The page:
Trust key to Miss-Lou economic partnership

Published 12:00 am Tuesday, May 17, 2005

The first thing you have to do is trust each other. That’s the advice of Meridian Mayor John Robert Smith, who is working with leaders on the other side of the state line in Alabama to lure economic development projects to the two-state area.

Perhaps that’s easier said than done.

But it’s what our communities and states have to do in order to partner.

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These days, it’s getting harder and harder for one community or state to be competitive for major industries. With tight state budgets, incentives are hard to come by.

By partnering and pooling resources &045; not only on incentives but in sharing labor statistics and other information &045; we have a greater chance of landing the big-ticket projects.

No one is saying we have to give away the store in order to partner with each other, but we’re going to have to think outside the box &045; and outside state lines &045; if our region wants to be competitive in landing the large projects that can change communities.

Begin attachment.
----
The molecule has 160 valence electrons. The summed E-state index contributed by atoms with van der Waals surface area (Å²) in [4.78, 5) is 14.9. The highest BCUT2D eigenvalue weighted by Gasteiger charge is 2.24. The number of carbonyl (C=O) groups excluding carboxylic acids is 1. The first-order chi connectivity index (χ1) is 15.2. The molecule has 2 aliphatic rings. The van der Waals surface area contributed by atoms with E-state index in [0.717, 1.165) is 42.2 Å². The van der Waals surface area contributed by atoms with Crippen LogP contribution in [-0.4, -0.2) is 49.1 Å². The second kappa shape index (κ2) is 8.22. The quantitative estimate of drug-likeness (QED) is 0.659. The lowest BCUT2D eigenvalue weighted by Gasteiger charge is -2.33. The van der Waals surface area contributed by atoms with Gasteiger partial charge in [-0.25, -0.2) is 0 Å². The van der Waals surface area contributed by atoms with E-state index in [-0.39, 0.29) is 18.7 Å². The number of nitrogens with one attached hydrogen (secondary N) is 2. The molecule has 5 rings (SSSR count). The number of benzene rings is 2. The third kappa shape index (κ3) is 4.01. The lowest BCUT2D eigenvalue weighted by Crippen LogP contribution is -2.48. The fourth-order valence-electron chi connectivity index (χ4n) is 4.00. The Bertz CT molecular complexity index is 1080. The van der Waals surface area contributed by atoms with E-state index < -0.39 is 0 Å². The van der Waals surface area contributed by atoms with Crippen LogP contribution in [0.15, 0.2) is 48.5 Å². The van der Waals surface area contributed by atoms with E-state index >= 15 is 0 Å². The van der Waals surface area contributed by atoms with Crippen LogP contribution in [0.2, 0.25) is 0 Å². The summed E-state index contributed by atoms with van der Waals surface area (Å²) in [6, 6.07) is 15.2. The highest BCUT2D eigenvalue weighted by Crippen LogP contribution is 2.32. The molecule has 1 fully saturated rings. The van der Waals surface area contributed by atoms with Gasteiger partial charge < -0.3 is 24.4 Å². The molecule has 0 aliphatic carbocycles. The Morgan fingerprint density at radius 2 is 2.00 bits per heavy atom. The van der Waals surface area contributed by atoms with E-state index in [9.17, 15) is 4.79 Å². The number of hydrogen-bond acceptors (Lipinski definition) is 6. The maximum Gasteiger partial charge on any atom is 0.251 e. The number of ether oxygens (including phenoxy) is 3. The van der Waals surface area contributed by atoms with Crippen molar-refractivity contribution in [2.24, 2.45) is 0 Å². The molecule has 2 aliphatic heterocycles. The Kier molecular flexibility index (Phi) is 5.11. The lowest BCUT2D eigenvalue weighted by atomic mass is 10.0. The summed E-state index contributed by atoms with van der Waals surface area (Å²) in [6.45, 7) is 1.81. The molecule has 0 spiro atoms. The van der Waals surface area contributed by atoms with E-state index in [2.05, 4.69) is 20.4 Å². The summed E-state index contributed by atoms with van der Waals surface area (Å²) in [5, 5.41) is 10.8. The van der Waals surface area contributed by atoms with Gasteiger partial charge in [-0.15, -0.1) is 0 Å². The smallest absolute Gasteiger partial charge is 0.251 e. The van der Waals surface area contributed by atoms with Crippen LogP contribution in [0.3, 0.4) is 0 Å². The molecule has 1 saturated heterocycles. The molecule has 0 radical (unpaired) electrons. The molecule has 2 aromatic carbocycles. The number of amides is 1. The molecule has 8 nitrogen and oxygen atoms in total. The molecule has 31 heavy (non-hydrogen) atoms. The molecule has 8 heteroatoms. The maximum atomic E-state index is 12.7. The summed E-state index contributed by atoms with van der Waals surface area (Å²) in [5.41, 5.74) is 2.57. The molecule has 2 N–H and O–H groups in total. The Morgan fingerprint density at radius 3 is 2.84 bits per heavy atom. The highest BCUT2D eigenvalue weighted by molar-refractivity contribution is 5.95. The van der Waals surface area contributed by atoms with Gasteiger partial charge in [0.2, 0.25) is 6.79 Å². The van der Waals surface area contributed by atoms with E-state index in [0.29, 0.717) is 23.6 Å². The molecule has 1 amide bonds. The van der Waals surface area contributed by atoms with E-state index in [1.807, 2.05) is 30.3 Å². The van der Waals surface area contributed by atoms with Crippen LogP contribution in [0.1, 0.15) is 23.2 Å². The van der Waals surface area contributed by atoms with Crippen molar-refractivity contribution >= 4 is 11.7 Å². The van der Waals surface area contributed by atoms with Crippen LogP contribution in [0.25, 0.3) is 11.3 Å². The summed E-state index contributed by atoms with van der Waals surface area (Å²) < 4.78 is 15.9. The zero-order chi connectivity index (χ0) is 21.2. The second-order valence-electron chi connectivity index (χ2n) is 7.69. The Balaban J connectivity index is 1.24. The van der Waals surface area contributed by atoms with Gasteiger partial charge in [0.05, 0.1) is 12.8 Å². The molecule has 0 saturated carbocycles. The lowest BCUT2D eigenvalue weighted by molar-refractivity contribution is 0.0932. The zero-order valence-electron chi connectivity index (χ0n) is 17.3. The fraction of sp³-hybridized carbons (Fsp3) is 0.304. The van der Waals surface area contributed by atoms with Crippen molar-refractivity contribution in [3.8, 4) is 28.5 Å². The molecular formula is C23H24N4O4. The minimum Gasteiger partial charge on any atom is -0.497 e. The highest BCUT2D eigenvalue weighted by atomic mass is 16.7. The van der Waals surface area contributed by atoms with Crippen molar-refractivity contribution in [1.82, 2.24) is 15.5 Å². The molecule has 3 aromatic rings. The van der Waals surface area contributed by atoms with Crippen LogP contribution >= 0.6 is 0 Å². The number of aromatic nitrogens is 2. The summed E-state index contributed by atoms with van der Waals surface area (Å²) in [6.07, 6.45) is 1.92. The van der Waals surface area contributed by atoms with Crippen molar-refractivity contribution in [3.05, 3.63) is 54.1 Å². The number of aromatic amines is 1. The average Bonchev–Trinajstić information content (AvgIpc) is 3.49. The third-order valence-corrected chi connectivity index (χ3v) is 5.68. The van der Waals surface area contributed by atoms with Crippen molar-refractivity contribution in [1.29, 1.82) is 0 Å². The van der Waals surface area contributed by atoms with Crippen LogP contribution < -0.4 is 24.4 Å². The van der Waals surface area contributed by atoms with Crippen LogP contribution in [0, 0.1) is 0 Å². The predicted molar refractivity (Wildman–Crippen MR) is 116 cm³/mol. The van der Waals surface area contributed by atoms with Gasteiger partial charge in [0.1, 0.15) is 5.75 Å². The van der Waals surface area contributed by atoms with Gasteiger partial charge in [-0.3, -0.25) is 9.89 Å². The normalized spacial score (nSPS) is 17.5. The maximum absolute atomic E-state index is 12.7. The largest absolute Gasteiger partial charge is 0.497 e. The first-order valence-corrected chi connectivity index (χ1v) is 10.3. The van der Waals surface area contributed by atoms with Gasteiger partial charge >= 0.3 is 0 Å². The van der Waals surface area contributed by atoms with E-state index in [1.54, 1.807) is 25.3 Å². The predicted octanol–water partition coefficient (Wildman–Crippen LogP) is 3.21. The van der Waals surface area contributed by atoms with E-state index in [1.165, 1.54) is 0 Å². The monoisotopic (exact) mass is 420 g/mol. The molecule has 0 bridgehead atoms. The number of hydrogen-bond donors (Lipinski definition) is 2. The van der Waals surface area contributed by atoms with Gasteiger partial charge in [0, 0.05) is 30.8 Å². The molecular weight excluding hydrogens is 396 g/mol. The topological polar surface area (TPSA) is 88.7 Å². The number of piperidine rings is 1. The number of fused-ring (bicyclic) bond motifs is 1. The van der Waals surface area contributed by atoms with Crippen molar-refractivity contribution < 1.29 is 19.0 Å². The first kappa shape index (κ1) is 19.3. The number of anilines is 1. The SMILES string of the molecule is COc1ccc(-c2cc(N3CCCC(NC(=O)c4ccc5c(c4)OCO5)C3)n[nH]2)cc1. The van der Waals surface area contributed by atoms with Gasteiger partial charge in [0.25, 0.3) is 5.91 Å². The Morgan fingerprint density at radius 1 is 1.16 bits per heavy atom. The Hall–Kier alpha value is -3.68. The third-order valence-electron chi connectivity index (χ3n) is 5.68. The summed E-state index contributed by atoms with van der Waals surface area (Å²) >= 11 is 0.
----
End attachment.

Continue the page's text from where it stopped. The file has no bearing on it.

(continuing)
East Missisippi and west Alabama are already way ahead of the game on this. With one agreement in place between the governors and half of the legislation signed, the states are well on their way to a strong partership.

We need to continue to work toward a similar partnership between Mississippi and Louisiana. The push needs to come on a local level &045; and community leaders have already shown a willingness to work together &045; but we can’t lose the momentum.

And state leaders need to step up and help us complete the deal. For too long Natchez and Concordia Parish have felt &uot;left out&uot; of their states’ economic development efforts; this is an opportunity for state leaders to show they are behind us.

But they’ve got to trust us, and we’ve got to trust each other.